How these bracelets are helping moms vaccinate their children
Twenty-five year old Lauren Braun has a solution that could help moms around the world keep track of their babies' vaccinations—a pressing problem in the developing world.
Every year, 1.5 million children around the world die from vaccine-preventable diseases, according to UNICEF.
Braun's idea—a pliable bracelet with symbols for the various vaccinations—could be the answer to reducing these deaths.
As a student at Cornell University, Braun did a summer internship in Cusco, Peru, working on maternal and child health.
"I noticed that indigenous, low-income moms weren't remembering to bring their children to the clinic for vaccinations on time, although the vaccines were available for free," Braun says, now a Master's student at the London School of Hygiene and Tropical Science.
The problem? "They were handed a small paper reminder, which quickly got lost and the date forgotten."
Braun thought that if holding onto a piece of paper was too hard for families, what about a silicone bracelet that easily fit on the wrists of babies?
That summer, she drew up a quick sketch of her idea and shared it with local nurses in Peru. They were very keen to try it out, she says.
Excited to continue the bracelet design and research process, Braun founded Alma Sana Inc., a nonprofit whose mission is "to ensure that every child, no matter where he or she lives, gets life-saving vaccinations on time."
In 2013, after submitting a proposal, Braun's organization received $100,000 from the Gates Foundation to test the idea. Because many of the mothers she met were illiterate, the bracelet uses symbols and numbers that show the type of vaccination needed, and when the mother should bring in her child. After the appointment, a nurse punches out the symbol with a small hole-puncher.
Braun used the funds to do a pilot study, surveying 167 babies and their mothers in Ecuador and Peru, two areas she knew well from her college internship. In total, 91 percent of the moms in the study said the bracelet helped as a reminder, along with the card.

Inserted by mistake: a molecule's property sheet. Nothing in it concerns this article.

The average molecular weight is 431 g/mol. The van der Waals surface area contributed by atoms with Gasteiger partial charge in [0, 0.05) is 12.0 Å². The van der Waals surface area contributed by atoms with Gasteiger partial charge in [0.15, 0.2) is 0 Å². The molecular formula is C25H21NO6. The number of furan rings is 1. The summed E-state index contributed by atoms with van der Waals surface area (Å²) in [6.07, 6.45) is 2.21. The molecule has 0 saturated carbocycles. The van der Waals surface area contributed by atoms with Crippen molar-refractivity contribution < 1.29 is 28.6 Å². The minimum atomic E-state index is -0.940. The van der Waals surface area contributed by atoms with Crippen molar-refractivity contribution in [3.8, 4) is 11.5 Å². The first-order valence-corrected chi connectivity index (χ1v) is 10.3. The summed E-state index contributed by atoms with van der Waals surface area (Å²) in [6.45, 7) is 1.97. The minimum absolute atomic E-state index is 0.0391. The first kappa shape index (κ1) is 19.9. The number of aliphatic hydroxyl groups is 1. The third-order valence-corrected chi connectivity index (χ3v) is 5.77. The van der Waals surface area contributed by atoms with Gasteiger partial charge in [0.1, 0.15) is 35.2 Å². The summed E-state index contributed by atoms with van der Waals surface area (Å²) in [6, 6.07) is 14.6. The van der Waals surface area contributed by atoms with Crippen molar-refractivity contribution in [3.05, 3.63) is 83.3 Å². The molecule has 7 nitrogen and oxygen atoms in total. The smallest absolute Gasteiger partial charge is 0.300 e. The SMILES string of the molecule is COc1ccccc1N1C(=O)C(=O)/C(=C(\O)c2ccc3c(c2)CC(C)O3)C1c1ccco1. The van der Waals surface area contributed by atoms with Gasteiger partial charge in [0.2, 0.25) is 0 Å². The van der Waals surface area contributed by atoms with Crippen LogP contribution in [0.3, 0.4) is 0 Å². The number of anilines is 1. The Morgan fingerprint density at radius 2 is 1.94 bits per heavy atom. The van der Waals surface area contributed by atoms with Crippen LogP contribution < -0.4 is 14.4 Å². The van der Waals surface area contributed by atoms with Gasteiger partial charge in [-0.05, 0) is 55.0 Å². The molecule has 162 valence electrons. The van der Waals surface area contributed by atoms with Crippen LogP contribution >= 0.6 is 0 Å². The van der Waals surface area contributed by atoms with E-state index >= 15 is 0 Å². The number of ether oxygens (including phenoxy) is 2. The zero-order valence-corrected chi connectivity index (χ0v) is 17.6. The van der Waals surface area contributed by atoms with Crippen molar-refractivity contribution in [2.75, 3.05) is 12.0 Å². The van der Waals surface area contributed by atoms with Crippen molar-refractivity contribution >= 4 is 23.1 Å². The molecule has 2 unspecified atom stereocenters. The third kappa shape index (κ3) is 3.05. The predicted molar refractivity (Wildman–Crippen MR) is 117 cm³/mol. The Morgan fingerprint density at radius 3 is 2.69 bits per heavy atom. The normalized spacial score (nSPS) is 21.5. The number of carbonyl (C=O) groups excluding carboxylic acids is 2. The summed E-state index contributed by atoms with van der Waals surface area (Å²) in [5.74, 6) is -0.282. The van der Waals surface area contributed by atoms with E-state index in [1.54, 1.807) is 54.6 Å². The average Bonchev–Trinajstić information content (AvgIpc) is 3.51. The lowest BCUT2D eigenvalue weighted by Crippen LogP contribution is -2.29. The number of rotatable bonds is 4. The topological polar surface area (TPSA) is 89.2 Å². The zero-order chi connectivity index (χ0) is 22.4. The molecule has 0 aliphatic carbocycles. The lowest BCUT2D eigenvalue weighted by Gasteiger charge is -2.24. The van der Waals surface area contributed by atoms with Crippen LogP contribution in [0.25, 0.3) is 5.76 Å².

"It was not designed to replace the existing system, including vaccination cards," she says.
The team also learned that size could be an issue, especially as the babies grow.
"For some babies the bracelet was a little too big, but for the most part it became too small. When that happened, moms still used the bracelets and stored them in a box or bag with the baby's things or kept it on the counter in their homes so they could always see it," she says.
Braun is now looking to expand on her initial study and raise further funding for a larger, more encompassing study that would include countries in Africa, where immunization rates are the lowest in the world. In phase two, she says, her nonprofit will work with a field partner and follow 1,500 families along with a control group.
In 2016, when she visits countries such as Nigeria, Braun also plans to test out new ideas. So far, the bracelets have been uniform, just different in color to identify gender. But now Braun plans on producing custom-made bracelets for each country.
"As soon as we have some funding in place, we'll start bracelet pre-testing in Nigeria. A team will go out into the field and ask moms what they like and don't like about the bracelet, and based on their feedback we'll completely redesign it—colors, shapes, numbering, format," she says.